While Farm & Co’s café is usually vegetarian, this time something unusual made its way onto the tables. A brand new product for the area: wild venison prosciutto.

When Christine tasted the first collaboration between Fair Game Wild Venison and Salumi she knew it had to be a part of the lunch line-up.

Apart from tasting delicious, every business behind the ingredients on our plate had a great story to tell.

“There’s just so much really good stuff here from progressive, forward thinking farmers and regenerative practices are front and centre. You go to places and you listen to their stories and there’s so much care and respect for the land.”

Tasty Tweed plans

If you’re now kicking yourself for missing Christine’s first event in the Northern Rivers I have some good news. This was just the beginning.

Up next she’ll be in Kingscliff’s Chinese restaurant, Eastern Door, with a series of pop up dinners looking at the Chinese, Southeast Asian and Indian Islander history in the Northern Rivers through an indigenous lens. 

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As well as changing cuisines from month to month, the dinners will honour different elements in the Aboriginal calendar.

The first Nungalgiri at Eastern Door will take place on the 15th of December 2020 with Chinese inspired cuisine honouring Muggera, the ritual of lightning. The 12th of January will honour Gwong, the ritual of rain and feature Southeast Asian flavours, then on the 9th of February Christine will be inspired by Indian Islander dishes and the evening will honour the Pooningbah (echidna) and the ritual of honeyeaters.

And rather than using the traditional ingredients for each cuisine, Christine will be making the most of her culinary fluency and working with indigenous flavours.

My motto was always think global, eat local. So you can have ideas, methods and techniques that you’ve picked up from around the world, in this case I call it cooking with Chinese eyes, but instead of using spinach we use warrigal greens.

“When Chinese early settlers came here they didn’t have pepper, but there were pepperberries. You look for similar sorts of flavour profiles in different ingredients to weave it all together.”

Christine Manfield Tours in 2020 and Beyond

In 2013 Christine closed her fifth and final restaurant, the two-hatted Universal in Sydney, so that she could enjoy the next phase of life. One that would involve expanding her culinary tours that led to her guiding people in India, North Africa, South East Asia and more.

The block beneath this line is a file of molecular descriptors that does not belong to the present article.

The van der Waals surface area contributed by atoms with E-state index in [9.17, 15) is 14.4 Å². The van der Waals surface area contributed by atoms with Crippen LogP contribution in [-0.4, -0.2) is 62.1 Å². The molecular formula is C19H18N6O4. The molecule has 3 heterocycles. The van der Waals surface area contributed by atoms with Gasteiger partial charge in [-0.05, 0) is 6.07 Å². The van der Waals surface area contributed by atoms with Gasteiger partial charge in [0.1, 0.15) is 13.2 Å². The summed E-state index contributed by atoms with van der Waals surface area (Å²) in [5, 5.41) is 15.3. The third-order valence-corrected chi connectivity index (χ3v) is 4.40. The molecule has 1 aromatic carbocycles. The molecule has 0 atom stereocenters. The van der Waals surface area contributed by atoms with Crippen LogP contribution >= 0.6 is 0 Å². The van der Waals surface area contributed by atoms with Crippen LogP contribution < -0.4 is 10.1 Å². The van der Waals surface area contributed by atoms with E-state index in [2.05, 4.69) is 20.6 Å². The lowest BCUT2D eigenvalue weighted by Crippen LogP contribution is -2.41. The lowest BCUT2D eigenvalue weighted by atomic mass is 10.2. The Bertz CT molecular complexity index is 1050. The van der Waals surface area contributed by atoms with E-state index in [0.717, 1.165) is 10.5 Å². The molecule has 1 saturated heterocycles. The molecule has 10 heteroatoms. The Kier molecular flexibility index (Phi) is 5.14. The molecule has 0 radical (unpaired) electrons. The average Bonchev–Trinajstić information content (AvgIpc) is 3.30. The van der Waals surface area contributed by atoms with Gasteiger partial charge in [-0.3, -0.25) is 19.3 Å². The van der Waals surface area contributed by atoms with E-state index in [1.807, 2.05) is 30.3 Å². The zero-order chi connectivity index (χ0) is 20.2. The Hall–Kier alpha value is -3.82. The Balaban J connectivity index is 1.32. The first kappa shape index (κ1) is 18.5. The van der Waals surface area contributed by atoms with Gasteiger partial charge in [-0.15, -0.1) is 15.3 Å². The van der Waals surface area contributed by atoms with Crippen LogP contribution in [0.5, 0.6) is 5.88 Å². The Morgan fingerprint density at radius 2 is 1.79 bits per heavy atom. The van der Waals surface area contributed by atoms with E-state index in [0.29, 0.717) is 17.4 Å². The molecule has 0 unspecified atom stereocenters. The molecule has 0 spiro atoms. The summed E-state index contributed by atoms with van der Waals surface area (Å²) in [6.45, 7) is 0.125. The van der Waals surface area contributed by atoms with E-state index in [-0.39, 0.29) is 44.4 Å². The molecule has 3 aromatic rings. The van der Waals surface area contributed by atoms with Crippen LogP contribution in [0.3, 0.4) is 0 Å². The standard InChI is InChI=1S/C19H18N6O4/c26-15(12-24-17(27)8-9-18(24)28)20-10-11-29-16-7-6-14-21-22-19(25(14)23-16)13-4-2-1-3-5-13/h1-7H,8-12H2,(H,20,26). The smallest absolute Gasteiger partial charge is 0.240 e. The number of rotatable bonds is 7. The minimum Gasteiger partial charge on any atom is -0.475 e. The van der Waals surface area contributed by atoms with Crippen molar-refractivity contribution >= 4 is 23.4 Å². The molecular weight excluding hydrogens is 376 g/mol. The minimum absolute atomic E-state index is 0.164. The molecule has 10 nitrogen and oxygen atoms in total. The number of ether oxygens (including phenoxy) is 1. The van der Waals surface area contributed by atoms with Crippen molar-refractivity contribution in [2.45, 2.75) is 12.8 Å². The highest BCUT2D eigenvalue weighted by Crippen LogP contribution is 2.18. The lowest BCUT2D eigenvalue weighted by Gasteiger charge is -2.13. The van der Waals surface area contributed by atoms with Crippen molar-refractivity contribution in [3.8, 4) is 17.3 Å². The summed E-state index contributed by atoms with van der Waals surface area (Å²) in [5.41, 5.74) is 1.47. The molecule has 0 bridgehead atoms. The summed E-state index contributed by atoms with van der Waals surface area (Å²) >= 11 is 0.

And like so many working in travel and hospitality, everything changed in 2020. She lost a year’s worth of work, and spent time thinking about what she wanted to do next.

“I’ve reassessed a whole lot of stuff, and I’ve decided that after 25 years the global work is done and dusted. I hosted two small groups up here in the Tweed, one in October and one in November, where there’s so much to do and explore, and I’ll be doing more magical mystery style tours in the Tweed next year.”

With so many resources in the area Christine plans to make the tours different every time to showcase the Tweed coast, river and hinterland.

Next year she’ll also be working with Wild Bush Luxury on two culinary adventures.

Airboat Safari at Bamurru Plains

The first will take guests on a Top End Wilderness Culture and Food Safari in Arnhem Land, staying at the rather beautiful bush camp Bamurru Plains from the 6th to the 10th of May 2021, while the second will be in South Australia from the 28th of May to the 1st of June and will include a stay at Arkaba in the Flinders Ranges.

Christine says both properties have so many stories to tell she plans to take tours to them every year, and that one of the best things to come out of 2020 is the way it has forced people to appreciate what we have right here in our own backyard.

And I’ll raise a glass of Aussie bubbles to that.

To find out more about Christine Manfield’s events and tours, visit christinemanfield.com.

The next Tweed Artisan Food Weekend will be held on the 12-14 March 2021. Details will be released on the Destination Tweed website.

Amanda Woods attended the Tweed Artisan Food weekend as a guest of Destination Tweed, but as usual all opinions remain her own. She would also like to thank Kylie, The Travelling Senorita for all of her help in making the trip happen.